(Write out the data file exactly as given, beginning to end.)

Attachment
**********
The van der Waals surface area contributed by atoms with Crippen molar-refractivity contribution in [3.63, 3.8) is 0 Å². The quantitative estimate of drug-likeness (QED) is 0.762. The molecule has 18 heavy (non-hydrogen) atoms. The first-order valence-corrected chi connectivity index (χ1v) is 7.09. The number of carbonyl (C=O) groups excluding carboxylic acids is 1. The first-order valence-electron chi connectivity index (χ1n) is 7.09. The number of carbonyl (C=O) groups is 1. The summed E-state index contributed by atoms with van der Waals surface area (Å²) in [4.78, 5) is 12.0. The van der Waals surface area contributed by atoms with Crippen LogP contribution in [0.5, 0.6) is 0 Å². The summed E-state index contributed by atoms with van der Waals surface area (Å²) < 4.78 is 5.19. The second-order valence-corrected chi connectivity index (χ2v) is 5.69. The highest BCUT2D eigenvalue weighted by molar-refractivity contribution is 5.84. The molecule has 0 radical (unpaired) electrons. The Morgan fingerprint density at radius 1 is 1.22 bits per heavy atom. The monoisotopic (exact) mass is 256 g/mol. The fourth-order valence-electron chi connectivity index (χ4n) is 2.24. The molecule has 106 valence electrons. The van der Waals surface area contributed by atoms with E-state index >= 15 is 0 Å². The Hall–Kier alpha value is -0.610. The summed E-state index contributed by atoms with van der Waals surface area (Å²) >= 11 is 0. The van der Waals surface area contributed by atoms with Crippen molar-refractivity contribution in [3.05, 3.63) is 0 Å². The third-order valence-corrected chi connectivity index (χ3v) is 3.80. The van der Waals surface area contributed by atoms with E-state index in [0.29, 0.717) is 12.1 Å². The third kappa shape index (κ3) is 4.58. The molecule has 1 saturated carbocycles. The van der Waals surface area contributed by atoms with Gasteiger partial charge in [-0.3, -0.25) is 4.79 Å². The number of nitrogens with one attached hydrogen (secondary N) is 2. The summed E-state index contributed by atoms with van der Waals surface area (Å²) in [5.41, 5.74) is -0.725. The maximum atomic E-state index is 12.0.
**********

The van der Waals surface area contributed by atoms with Crippen molar-refractivity contribution in [3.63, 3.8) is 0 Å². The quantitative estimate of drug-likeness (QED) is 0.762. The molecule has 18 heavy (non-hydrogen) atoms. The first-order valence-corrected chi connectivity index (χ1v) is 7.09. The number of carbonyl (C=O) groups excluding carboxylic acids is 1. The first-order valence-electron chi connectivity index (χ1n) is 7.09. The number of carbonyl (C=O) groups is 1. The summed E-state index contributed by atoms with van der Waals surface area (Å²) in [4.78, 5) is 12.0. The van der Waals surface area contributed by atoms with Crippen LogP contribution in [0.5, 0.6) is 0 Å². The summed E-state index contributed by atoms with van der Waals surface area (Å²) < 4.78 is 5.19. The second-order valence-corrected chi connectivity index (χ2v) is 5.69. The highest BCUT2D eigenvalue weighted by molar-refractivity contribution is 5.84. The molecule has 0 radical (unpaired) electrons. The Morgan fingerprint density at radius 1 is 1.22 bits per heavy atom. The monoisotopic (exact) mass is 256 g/mol. The fourth-order valence-electron chi connectivity index (χ4n) is 2.24. The molecule has 106 valence electrons. The van der Waals surface area contributed by atoms with E-state index >= 15 is 0 Å². The Hall–Kier alpha value is -0.610. The summed E-state index contributed by atoms with van der Waals surface area (Å²) >= 11 is 0. The van der Waals surface area contributed by atoms with Crippen molar-refractivity contribution in [3.05, 3.63) is 0 Å². The third-order valence-corrected chi connectivity index (χ3v) is 3.80. The van der Waals surface area contributed by atoms with E-state index in [0.29, 0.717) is 12.1 Å². The third kappa shape index (κ3) is 4.58. The molecule has 1 saturated carbocycles. The van der Waals surface area contributed by atoms with Gasteiger partial charge in [-0.3, -0.25) is 4.79 Å². The number of nitrogens with one attached hydrogen (secondary N) is 2. The summed E-state index contributed by atoms with van der Waals surface area (Å²) in [5.41, 5.74) is -0.725. The maximum atomic E-state index is 12.0.